Tuesday, October 31, 2017
WHITEHORSE―When Yukon artist Misha Donohoe discovered the vibrant blooms of the purple pea plant (Vicia cracca) in the industrial area of downtown Whitehorse, she was enchanted.
“It was interesting to me because it is an introduced species that attracts many native pollinators, and because it’s gorgeous,” she said. “I was struck by the delicate, sweeping beauty of its vines and tendrils.”
For the past few years, Donohoe has been delving into her background in biology to create a series of large-scale watercolour and ink pieces that toe the line between scientific illustration and fine art. Her stunning depiction of Vicia cracca and its pollinators is one of the works featured in a new group display from Yukon Artists @ Work (YA@W) now showing in the Hilltop Bistro at Yukon College.
“The artwork evokes the style of images that appeared in antiquated scientific literature,” said Donohoe. “It’s a lovely coincidence to have this work showing at the College, a place that provides education in the sciences and supports northern research.”
Multimedia artist and printmaker Joyce Majiski co-curated the show with help from Sandra Storey and Don Watt, after circulating a call to YA@W members over the summer.
Majiski sees the Bistro display as a “taster”, designed to whet appetites for local art. She hopes the show will encourage people to visit the downtown gallery (4129 Fourth Ave.) to participate in YA@W’s activities and support local artists.
“It’s like buying food from a local farm so it can stay in business; buy work from local artists so they can continue to be the voices of our culture,” said Majiski. “Artists contribute to the fabric of a society; artists teach your children; artists can inspire or be provocative or insightful, or all three at once.”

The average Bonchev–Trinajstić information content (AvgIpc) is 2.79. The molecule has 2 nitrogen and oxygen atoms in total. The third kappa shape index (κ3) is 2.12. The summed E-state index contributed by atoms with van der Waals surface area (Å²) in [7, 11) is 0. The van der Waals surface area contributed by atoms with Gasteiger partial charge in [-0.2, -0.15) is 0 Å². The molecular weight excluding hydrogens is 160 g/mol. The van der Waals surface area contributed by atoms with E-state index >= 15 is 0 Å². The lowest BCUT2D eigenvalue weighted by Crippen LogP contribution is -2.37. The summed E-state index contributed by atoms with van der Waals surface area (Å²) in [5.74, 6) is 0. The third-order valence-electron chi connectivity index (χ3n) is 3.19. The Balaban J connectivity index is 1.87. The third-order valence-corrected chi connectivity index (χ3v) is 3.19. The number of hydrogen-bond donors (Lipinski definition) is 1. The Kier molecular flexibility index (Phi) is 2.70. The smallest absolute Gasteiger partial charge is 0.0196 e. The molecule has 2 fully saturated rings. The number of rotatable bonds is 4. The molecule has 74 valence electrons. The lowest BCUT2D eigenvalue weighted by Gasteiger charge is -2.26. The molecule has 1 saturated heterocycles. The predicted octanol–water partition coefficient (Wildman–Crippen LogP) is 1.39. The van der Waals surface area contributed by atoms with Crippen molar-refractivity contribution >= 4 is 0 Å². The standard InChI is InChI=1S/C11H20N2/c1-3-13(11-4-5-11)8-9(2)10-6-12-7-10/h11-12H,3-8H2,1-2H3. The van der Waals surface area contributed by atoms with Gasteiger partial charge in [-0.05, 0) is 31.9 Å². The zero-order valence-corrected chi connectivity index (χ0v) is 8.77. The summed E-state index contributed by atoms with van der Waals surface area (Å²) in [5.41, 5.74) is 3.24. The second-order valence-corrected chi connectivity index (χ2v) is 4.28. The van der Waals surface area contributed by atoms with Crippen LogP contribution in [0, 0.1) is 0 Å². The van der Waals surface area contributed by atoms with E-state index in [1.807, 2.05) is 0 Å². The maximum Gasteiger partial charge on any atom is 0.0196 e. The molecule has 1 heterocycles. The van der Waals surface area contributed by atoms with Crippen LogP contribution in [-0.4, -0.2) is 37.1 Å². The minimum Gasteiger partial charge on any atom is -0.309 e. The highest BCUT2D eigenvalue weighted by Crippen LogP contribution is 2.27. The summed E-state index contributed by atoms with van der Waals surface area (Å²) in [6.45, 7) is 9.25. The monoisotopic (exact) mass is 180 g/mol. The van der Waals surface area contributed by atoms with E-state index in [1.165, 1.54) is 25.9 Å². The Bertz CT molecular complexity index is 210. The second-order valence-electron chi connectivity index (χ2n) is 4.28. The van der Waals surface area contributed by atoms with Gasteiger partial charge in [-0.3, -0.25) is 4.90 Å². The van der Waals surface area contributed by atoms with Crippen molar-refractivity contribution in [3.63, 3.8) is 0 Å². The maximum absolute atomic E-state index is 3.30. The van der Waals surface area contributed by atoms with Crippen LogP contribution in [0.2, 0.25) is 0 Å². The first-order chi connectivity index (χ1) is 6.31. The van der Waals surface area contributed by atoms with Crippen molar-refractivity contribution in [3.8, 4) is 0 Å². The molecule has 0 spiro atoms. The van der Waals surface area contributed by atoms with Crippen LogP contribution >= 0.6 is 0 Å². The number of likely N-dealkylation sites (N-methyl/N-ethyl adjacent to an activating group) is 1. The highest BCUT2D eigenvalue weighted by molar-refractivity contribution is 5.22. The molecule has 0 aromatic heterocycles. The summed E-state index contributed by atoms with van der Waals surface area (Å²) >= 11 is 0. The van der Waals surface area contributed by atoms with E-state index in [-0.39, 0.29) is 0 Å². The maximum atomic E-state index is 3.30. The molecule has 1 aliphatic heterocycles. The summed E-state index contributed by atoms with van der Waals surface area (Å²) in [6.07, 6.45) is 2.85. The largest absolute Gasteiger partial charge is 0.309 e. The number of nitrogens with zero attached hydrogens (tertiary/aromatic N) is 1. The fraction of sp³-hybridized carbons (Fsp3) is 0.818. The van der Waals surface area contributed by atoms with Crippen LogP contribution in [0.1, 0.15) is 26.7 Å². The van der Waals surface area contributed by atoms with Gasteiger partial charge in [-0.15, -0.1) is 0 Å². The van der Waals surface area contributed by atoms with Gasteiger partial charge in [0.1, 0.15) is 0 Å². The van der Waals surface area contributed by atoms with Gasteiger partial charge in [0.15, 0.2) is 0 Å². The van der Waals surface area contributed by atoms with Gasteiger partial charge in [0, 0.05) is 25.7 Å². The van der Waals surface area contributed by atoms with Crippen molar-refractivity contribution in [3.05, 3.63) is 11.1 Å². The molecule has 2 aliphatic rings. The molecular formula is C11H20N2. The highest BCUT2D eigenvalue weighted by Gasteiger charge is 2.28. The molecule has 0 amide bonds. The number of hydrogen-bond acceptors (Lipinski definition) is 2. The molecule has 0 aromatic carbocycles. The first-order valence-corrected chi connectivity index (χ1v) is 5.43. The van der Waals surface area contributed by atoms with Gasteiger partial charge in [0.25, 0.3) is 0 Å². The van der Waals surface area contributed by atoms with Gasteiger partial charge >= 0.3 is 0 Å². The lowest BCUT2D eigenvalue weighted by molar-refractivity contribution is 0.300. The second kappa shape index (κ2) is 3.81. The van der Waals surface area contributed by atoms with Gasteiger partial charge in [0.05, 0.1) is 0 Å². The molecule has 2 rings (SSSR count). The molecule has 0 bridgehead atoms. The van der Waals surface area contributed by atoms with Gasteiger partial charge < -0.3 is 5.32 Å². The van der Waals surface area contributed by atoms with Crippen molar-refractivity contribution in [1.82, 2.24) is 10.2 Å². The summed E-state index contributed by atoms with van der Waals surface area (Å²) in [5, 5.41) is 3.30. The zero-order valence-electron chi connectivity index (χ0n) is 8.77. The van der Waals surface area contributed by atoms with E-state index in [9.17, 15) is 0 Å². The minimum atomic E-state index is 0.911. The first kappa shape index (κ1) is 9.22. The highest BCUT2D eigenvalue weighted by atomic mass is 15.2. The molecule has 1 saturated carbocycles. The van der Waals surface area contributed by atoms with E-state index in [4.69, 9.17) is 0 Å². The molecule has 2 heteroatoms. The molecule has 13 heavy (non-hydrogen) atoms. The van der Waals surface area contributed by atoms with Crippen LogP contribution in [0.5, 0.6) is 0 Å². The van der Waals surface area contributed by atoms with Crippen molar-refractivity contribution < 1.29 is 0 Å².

YA@W began in 2003, with a dozen artists and an idea: To create a supportive community and develop a market for Yukon art. Over the years, YA@W has grown to include more than 35 members, curated from the Yukon’s vibrant network of local and emerging artists.
“Visual artists are notorious for being in their studios, working in isolation,” said Majiski. “The co-op gives us the opportunity to come together to talk about issues, and to show and sell our work.”
Alongside Donohoe and Majiski, seven other Yukon artists are featured in the display: Nicole Bauberger, Lillian Loponen, Deanna Bailey, Leslie Leong, Martha Ritchie, Jackie Ziehe, and Susanne Hausermann. All artworks are for sale through YA@W, and the College does not receive a commission on any pieces sold.
The Hilltop Bistro is a training restaurant for Culinary Arts students at Yukon College. Each term it hosts a different local art show.
“We are fortunate to be able to showcase local art in this space,” said Culinary Arts Department Head Gene Batten. “It helps to connect the Bistro to the local community and to expose people to art and artists they might not see otherwise—and it just makes it more pleasant to work in this space as well.”
There will be a public reception celebrating the show on Monday, November 6 from 4:00 p.m. to 6:00 p.m. The exhibit runs until mid-December.
The Bistro is open Tuesday to Friday for lunch between 11:00 a.m. and 12:30 p.m., and dinner from 4:00 p.m. to 6:00 p.m. The space is also available for special functions catered by the College Culinary Arts team and students. Reservations can be made by emailing firstname.lastname@example.org.